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Charging for your blog is career limiting

Prolific blogger Cape Town Girl has come out with a post about how you should start charging for content on your site. Her argument is summed up in one sentence:

The short answer is: start charging.

I must applaud CTG for her stance on this. For too long bloggers have been taken advantage of, excited by the free “stuff” that PR companies fob on them. As a blogger if you receive said “free stuff” you’re considered to have “made it” and are someone worth listening to. PR people call you “influential”. Sadly, free stuff doesn’t pay the bills and you can only eat so many canapés at the latest launch event. Charging for space on your blog makes sense; you’ve got an audience so make some money hawking stuff to them.

There is one problem that I don’t think CTG has considered: she looks like a brand whore pedalling other people’s crap. This quote by Mad Men’s Don Draper pretty much hits the mark on what I’m talking about:

“What you call love was invented by guys like me to sell nylons.”

To illustrate my point I’ve childishly cribbed from CTG’s Instagram stream. This a real picture, I have in no way modified it (except maybe for the writing in red):

You don’t go around telling people how much money you made last month (unless you’re nouveau riche, which in that case how is the Range Rover Evoque treating you?) and you really shouldn’t go around telling people you can be bought. I’m not naive enough to talk about integrity, morals and ethics but I can tell you it’s bad business to only do things for a profit. I have no idea if “Bread Milk & Forgot a comma” paid for that that image and even if they didn’t, I’ll avoid it like the plague from now on.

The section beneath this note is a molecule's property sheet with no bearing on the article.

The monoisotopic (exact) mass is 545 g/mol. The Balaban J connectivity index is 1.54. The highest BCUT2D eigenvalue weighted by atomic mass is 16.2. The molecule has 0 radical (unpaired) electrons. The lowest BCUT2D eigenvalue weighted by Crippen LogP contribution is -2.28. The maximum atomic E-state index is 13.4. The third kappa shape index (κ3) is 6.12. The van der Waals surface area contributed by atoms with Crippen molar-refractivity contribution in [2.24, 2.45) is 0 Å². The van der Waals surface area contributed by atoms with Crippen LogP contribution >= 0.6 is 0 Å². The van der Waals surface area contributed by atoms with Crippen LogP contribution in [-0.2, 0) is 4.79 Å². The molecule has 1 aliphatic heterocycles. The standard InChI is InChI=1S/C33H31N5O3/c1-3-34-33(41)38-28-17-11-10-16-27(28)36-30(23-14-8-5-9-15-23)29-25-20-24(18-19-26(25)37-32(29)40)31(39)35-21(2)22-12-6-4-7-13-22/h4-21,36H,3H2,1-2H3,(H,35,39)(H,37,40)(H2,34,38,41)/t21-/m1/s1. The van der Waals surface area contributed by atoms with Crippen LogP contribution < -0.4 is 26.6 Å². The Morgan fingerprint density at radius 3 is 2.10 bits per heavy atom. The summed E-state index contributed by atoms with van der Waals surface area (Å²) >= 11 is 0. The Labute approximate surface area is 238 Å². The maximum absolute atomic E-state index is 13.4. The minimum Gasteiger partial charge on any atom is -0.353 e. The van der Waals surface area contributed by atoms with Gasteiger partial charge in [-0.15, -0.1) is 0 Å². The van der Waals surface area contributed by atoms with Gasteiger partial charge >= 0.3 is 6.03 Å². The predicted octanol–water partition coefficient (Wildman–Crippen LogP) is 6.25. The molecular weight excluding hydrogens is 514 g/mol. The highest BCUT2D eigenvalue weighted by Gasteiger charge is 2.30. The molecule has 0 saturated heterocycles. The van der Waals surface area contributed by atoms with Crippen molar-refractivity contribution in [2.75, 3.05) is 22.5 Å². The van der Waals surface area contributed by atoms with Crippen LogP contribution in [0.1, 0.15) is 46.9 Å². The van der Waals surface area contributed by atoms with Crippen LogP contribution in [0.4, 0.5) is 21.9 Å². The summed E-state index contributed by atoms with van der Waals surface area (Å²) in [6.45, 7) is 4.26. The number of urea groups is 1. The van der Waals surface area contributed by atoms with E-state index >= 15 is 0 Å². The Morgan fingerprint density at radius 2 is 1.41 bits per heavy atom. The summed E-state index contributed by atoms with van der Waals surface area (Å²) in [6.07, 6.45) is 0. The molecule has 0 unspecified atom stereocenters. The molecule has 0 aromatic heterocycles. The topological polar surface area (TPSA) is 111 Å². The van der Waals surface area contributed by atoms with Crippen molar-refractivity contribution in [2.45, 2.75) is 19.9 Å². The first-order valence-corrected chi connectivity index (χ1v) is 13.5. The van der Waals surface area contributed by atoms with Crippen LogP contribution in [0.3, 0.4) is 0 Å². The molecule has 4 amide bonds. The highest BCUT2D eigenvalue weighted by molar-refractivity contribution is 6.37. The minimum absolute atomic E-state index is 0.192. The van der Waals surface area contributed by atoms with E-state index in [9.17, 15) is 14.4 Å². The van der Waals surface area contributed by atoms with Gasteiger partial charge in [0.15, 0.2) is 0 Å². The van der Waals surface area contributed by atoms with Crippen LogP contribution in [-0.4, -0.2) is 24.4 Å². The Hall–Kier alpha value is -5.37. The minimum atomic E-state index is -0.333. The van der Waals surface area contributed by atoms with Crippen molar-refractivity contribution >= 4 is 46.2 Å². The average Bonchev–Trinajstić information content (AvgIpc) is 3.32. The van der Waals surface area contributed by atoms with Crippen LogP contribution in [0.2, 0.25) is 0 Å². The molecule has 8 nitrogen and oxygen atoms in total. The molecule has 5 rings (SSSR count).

You know those annoying 30-minute fillers on TV where a family of four talk about how much they love Maggie Two Minute Noodles? Everyone knows that’s an advertorial and the same goes for magazines, newspapers or radio. Anyone with more than two IQ points knows that the moment you’re basically putting a rate card on your blog the content becomes bumpf and insincere. Charging for your work is great, making yourself look like a gigantic billboard is really silly. As someone who has worked in real online publishing I’ll give you a tip: begging is probably more lucrative.

Charge for your blog so you can make enough money to buy everyone at &Union a round of Weiss beer but don’t be so ignorantly blunt about it.

7 thoughts on “Charging for your blog is career limiting

  1. I agree, who the hell wants to read a blog that churns out sponsored blog posts – in the same way that who the hell wants to buy a magazine that is cover to cover advertorials

  2. Totally baffled at how she’s used her blog to lambaste the PR industry – doubt her blog audience gives a rats about petty media industry issues, but she’s given them all a good look under it’s proverbial skirt. Tacky.

    Wonder how the brands currently affiliated with her feel being touted in-between her self-indulgent rants? She’s been top of our list of bloggers we don’t want to work with for some time already, this has validated it.

    And not because she wants money for her ‘art’, because her blog lacks substance and character, there’s no obvious concept besides riding the ‘Cape Town famous blogger’ wave – she’s just initiated its crash with cavalier transparency.

    10 000 followers on twitter is small fry, honey. There are loads of successful, interesting and cultured South Africans with more followers and less air in their heads, making a better contribution to society.

    Write shit that matters.

  3. CTG has possibly not heard of the concept of editorial integrity – something online publishers have to think about all the time. Audiences want to be able to trust that content is as objective as possible – why else would they bother reading it? One way to get around this is to clearly mark paid content as ‘advertorial’ so readers know it’s not editorial. Perhaps CTG needs to add ADVERTORIAL to her top FITNESS BEAUTY etc banner…

  4. In the States and increasingly in Europe bloggers are legally required to mark any content that has been paid for as an ‘advertorial’ or ‘paid for content’ or whatever. Perhaps the DMMA or similar bodies could look at introducing that here. Then we could know which blogs full of paid-for fluff we can avoid!

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